Caracas, Venezuela, March 17, 2005—Venezuelan President Hugo Chávez will have the last word in a conflict among parties of his governing coalition over the selection of candidates for this August’s election of city councilors and district councils. Earlier this month Willian Lara, of the governing party Fifth Republic Movement (MVR), announced a proposal for the selection of pro-government candidates based on the d’Hondt method, which allots positions based on the popularity of each party, rather than on the popularity of individual candidates, as other members of the pro-Chavez coalition want. Chavez, in a statement made this afternoon, denied that there were internal divisions and said that what was happening represented “natural differences.”
The selection method, which slightly favors large parties, will be based on the results of regional elections held last October, said Lara. According to the MVR’s calculations, they will nominate 70% of candidates, with the other parties to nominate the remaining 30%.
But other leaders of the pro-government coalition, ‘Bloc for Change,’ rejected Lara’s proposals, which they say are heavily weighted in favor of the MVR (the largest party in the bloc).
In a press conference Wednesday morning at the head office of the People’s Electoral Movement (MEP), leaders of Fatherland for All (PPT), ‘We Can’ (Podemos), Emerging People (GE), Civil-Military Bolivarian Front (FBCM), and Venezuelan Popular Unity (UPV) accused Lara and the MVR of acting unilaterally.
“We cannot accept this imposition,” said Podemos leader Ismael García, “because in future we’ll just be waiting to be left behind.”
“There are 4 million Chavistas to whom we owe an answer,” added PPT leader José Albornoz. “It is our political and moral responsibility to consult them,” he added.
Albornoz and the other leaders in the pro-Chávez alliance called for open primaries in which all parties in the Bloc for Change would participate, insisting that this was the most democratic method to nominate candidates.
MVR leader Willian Lara responded to the other parties in the alliance, saying “this proposal is the best way. It was consulted and approved by Chávez.”
Lina Ron, the outspoken leader of the UPV addressed Lara during the press conference, saying “to my comrade Willian Lara I say: no pretensions, because unity is based on respect and not blackmail.” “Here the only undisputable leader is el comandante Chávez,” she added.
Ron and the leaders of the other non-MVR parties in the Bloc have submitted a request for a meeting with Chávez to raise their concerns personally.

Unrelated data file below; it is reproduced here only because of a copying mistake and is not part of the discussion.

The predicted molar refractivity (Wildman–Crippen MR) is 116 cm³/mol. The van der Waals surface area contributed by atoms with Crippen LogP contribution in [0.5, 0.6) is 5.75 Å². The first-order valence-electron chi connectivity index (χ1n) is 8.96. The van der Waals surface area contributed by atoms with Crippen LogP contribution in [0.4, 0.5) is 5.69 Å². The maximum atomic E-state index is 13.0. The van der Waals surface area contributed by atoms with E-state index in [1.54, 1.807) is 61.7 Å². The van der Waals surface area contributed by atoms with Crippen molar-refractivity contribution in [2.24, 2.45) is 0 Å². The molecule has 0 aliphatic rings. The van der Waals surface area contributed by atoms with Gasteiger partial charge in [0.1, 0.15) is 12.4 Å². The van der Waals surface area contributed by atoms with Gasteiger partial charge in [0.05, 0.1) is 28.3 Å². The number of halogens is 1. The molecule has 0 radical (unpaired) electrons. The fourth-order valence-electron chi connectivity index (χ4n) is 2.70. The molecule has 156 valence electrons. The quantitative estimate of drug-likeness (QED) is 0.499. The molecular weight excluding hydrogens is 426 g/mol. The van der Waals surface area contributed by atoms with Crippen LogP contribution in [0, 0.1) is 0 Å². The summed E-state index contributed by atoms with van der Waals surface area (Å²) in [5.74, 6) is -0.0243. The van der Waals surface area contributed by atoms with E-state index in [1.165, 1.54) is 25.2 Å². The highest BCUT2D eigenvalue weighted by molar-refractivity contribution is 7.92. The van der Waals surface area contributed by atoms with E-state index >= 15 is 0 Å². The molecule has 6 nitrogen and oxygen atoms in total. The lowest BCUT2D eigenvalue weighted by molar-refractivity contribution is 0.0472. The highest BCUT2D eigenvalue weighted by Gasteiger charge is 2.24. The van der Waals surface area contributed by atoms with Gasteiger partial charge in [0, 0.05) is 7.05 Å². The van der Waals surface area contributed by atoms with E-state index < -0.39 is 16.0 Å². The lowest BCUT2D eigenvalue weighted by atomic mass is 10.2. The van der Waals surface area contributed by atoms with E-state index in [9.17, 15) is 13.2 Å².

In brief comments to the press today, Chavez said that he was very optimistic about the way the MVR and all allied parties have come to consolidate” the coalition that was first formed around Chavez. “We are an alliance of currents that every day becomes stronger,” said Chavez.
The debate between the MVR and the rest of the alliance has lead many analysts to predict a rupture in the alliance.
Second Vice President to the National Assembly Pedro Carreño (MVR) denied there was a rupture, speaking instead of the other Bloc for Change parties’ “legitimate right” to question the decision. “There is no confrontation here,” said Carreño, “and I think that the forces of change that respect the revolutionary process are becoming more cohesive every day.”
Carreño did not refrain from voicing his support for his party’s position, however. The method corresponding most closely to the popular will according to Carreño is the d’Hondt method, which “takes into consideration the regional elections.”
But Ismael García, deputy to the National Assembly and leader of the pro-Chavez party Podemos, rejected this reasoning, noting that the votes obtained in past elections were for President Chávez, not for specific political organizations. This view is corroborated by many analysts who argue that last Venezuelans voted in last October’s regional elections according to whether or not they supported Chávez’ leadership.
Meanwhile, center-left parties in the opposition are attempting to rebuild an alliance for the upcoming elections in August. After the now defunct Democratic Coordinator (CD) failed to present unified candidates in last October’s regional elections, the fractious alliance was disbanded.
Leading up to the regional elections, some parties in the opposition called for unity, some for partisan support, and some for abstention. The resulting confusion among opposition voters, and their frustration with the CD’s lack of unity, translated into low participation rates among opposition voters, giving pro-Chávez candidates a strong advantage. Whereas participation reached 70% in the recall referendum, it was 45.7% only two months later in the regional elections, which is low even by historical standards.
For the 22 states up for grabs in the elections, the Chavista-bloc put forth 31 candidates, only doubling-up in a few states. The opposition put forth 68 candidates for those same 22 spots.
Leaders of the Movement Towards Socialism (Movimiento al Socialismo – MAS), Democratic Left (Izquierda Democrática – ID), Red Flag (Bandera Roja – BR), People of the People (Gente del Pueblo – GP), Democratic Pole (Polo Democrático – PD), and the Agricultural Alliance (Alianza Agropecuaria – AA) held a joint press conference yesterday, where they called for unified candidates, and expressed their openness to form further alliances. The leaders of the Center-Left alliance also expressed their hope that the centre-Right parties in opposition to Chávez’s government would form a similar group with which they could cooperate.Today the Center-Left bloc will meet for the first time. Leaders of the Christian Democratic Copei, and two other center-Right parties (Justice First and Project Venezuela) have also been invited, though Copei is the only party to have confirmed their participation.